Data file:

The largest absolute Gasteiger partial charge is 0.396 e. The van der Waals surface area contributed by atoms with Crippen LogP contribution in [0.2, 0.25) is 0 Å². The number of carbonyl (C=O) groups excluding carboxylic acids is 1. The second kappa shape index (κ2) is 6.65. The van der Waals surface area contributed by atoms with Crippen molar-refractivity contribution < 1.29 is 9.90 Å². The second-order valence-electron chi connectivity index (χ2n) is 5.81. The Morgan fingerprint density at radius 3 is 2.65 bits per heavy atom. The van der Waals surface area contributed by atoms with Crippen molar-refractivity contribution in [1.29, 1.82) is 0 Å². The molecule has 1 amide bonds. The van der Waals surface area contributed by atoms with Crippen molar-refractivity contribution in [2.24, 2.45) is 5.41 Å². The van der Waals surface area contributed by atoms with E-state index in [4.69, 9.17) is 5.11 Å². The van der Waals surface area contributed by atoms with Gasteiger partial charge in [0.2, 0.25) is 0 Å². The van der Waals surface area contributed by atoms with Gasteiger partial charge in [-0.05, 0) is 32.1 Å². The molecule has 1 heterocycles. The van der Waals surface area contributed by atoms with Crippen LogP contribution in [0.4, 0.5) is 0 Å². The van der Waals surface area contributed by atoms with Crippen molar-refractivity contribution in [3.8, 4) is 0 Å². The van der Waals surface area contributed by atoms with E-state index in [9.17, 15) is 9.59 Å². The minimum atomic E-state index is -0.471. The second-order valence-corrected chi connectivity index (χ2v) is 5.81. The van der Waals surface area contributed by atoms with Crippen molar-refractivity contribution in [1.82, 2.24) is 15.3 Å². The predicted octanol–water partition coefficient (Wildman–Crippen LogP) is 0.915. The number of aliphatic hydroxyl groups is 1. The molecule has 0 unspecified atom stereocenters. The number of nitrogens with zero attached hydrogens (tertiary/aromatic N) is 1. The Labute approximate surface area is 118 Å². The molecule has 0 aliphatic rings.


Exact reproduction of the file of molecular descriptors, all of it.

The largest absolute Gasteiger partial charge is 0.396 e. The van der Waals surface area contributed by atoms with Crippen LogP contribution in [0.2, 0.25) is 0 Å². The number of carbonyl (C=O) groups excluding carboxylic acids is 1. The second kappa shape index (κ2) is 6.65. The van der Waals surface area contributed by atoms with Crippen molar-refractivity contribution < 1.29 is 9.90 Å². The second-order valence-electron chi connectivity index (χ2n) is 5.81. The Morgan fingerprint density at radius 3 is 2.65 bits per heavy atom. The van der Waals surface area contributed by atoms with Crippen molar-refractivity contribution in [1.29, 1.82) is 0 Å². The molecule has 1 amide bonds. The van der Waals surface area contributed by atoms with Crippen molar-refractivity contribution in [2.24, 2.45) is 5.41 Å². The van der Waals surface area contributed by atoms with E-state index in [4.69, 9.17) is 5.11 Å². The van der Waals surface area contributed by atoms with Gasteiger partial charge in [0.2, 0.25) is 0 Å². The van der Waals surface area contributed by atoms with Gasteiger partial charge in [-0.05, 0) is 32.1 Å². The molecule has 1 heterocycles. The van der Waals surface area contributed by atoms with Crippen LogP contribution in [0.4, 0.5) is 0 Å². The van der Waals surface area contributed by atoms with Crippen molar-refractivity contribution in [3.8, 4) is 0 Å². The van der Waals surface area contributed by atoms with E-state index in [9.17, 15) is 9.59 Å². The minimum atomic E-state index is -0.471. The second-order valence-corrected chi connectivity index (χ2v) is 5.81. The van der Waals surface area contributed by atoms with Crippen molar-refractivity contribution in [1.82, 2.24) is 15.3 Å². The predicted octanol–water partition coefficient (Wildman–Crippen LogP) is 0.915. The number of aliphatic hydroxyl groups is 1. The molecule has 0 unspecified atom stereocenters. The number of nitrogens with zero attached hydrogens (tertiary/aromatic N) is 1. The Labute approximate surface area is 118 Å². The molecule has 0 aliphatic rings.